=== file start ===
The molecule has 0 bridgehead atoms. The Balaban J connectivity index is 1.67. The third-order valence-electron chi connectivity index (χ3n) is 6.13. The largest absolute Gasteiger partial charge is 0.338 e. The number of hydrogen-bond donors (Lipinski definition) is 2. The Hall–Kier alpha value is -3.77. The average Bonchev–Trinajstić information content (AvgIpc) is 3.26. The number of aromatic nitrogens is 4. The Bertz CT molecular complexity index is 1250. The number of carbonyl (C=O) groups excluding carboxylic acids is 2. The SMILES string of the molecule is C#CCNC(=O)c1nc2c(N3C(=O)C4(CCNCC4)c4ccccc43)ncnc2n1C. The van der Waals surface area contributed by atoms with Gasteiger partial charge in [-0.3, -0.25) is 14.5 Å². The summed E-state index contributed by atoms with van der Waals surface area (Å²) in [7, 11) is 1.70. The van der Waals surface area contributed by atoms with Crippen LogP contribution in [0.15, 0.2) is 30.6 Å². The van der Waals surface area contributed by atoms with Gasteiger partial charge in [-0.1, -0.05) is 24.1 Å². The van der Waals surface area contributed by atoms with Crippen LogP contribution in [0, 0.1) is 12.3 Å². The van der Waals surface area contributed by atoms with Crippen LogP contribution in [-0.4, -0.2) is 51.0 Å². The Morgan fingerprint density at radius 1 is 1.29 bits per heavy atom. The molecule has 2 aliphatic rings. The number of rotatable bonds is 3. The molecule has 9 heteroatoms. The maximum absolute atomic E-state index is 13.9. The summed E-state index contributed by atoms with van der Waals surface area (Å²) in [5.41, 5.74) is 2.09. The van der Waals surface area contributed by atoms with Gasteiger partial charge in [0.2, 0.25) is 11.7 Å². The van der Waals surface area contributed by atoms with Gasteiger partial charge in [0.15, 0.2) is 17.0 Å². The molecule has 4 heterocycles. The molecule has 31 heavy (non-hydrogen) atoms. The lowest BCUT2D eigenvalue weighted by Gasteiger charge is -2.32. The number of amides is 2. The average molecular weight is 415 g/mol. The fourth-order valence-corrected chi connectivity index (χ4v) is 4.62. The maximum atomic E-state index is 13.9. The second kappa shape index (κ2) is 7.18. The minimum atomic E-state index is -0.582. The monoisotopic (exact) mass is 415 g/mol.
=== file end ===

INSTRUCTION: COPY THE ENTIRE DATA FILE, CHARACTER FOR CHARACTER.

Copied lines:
The molecule has 0 bridgehead atoms. The Balaban J connectivity index is 1.67. The third-order valence-electron chi connectivity index (χ3n) is 6.13. The largest absolute Gasteiger partial charge is 0.338 e. The number of hydrogen-bond donors (Lipinski definition) is 2. The Hall–Kier alpha value is -3.77. The average Bonchev–Trinajstić information content (AvgIpc) is 3.26. The number of aromatic nitrogens is 4. The Bertz CT molecular complexity index is 1250. The number of carbonyl (C=O) groups excluding carboxylic acids is 2. The SMILES string of the molecule is C#CCNC(=O)c1nc2c(N3C(=O)C4(CCNCC4)c4ccccc43)ncnc2n1C. The van der Waals surface area contributed by atoms with Gasteiger partial charge in [-0.3, -0.25) is 14.5 Å². The summed E-state index contributed by atoms with van der Waals surface area (Å²) in [7, 11) is 1.70. The van der Waals surface area contributed by atoms with Crippen LogP contribution in [0.15, 0.2) is 30.6 Å². The van der Waals surface area contributed by atoms with Gasteiger partial charge in [-0.1, -0.05) is 24.1 Å². The van der Waals surface area contributed by atoms with Crippen LogP contribution in [0, 0.1) is 12.3 Å². The van der Waals surface area contributed by atoms with Crippen LogP contribution in [-0.4, -0.2) is 51.0 Å². The Morgan fingerprint density at radius 1 is 1.29 bits per heavy atom. The molecule has 2 aliphatic rings. The number of rotatable bonds is 3. The molecule has 9 heteroatoms. The maximum absolute atomic E-state index is 13.9. The summed E-state index contributed by atoms with van der Waals surface area (Å²) in [5.41, 5.74) is 2.09. The van der Waals surface area contributed by atoms with Gasteiger partial charge in [0.2, 0.25) is 11.7 Å². The van der Waals surface area contributed by atoms with Gasteiger partial charge in [0.15, 0.2) is 17.0 Å². The molecule has 4 heterocycles. The molecule has 31 heavy (non-hydrogen) atoms. The lowest BCUT2D eigenvalue weighted by Gasteiger charge is -2.32. The number of amides is 2. The average molecular weight is 415 g/mol. The fourth-order valence-corrected chi connectivity index (χ4v) is 4.62. The maximum atomic E-state index is 13.9. The second kappa shape index (κ2) is 7.18. The minimum atomic E-state index is -0.582. The monoisotopic (exact) mass is 415 g/mol.